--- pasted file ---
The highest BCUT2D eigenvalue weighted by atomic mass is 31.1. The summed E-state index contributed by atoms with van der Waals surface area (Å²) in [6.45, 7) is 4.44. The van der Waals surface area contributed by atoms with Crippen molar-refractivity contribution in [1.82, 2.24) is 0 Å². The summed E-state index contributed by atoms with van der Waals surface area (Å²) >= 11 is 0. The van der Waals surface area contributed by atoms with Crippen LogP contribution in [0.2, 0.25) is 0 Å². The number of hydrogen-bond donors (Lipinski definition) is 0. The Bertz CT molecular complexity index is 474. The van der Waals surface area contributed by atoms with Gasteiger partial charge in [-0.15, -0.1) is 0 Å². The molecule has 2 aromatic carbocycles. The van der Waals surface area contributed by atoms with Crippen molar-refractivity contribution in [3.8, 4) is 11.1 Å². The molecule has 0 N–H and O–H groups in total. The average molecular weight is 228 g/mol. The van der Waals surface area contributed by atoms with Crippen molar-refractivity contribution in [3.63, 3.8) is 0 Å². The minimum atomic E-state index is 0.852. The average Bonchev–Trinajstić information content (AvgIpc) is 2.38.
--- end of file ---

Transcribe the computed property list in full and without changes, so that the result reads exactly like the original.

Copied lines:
The highest BCUT2D eigenvalue weighted by atomic mass is 31.1. The summed E-state index contributed by atoms with van der Waals surface area (Å²) in [6.45, 7) is 4.44. The van der Waals surface area contributed by atoms with Crippen molar-refractivity contribution in [1.82, 2.24) is 0 Å². The summed E-state index contributed by atoms with van der Waals surface area (Å²) >= 11 is 0. The van der Waals surface area contributed by atoms with Crippen LogP contribution in [0.2, 0.25) is 0 Å². The number of hydrogen-bond donors (Lipinski definition) is 0. The Bertz CT molecular complexity index is 474. The van der Waals surface area contributed by atoms with Gasteiger partial charge in [-0.15, -0.1) is 0 Å². The molecule has 2 aromatic carbocycles. The van der Waals surface area contributed by atoms with Crippen molar-refractivity contribution in [3.8, 4) is 11.1 Å². The molecule has 0 N–H and O–H groups in total. The average molecular weight is 228 g/mol. The van der Waals surface area contributed by atoms with Crippen molar-refractivity contribution in [3.63, 3.8) is 0 Å². The minimum atomic E-state index is 0.852. The average Bonchev–Trinajstić information content (AvgIpc) is 2.38.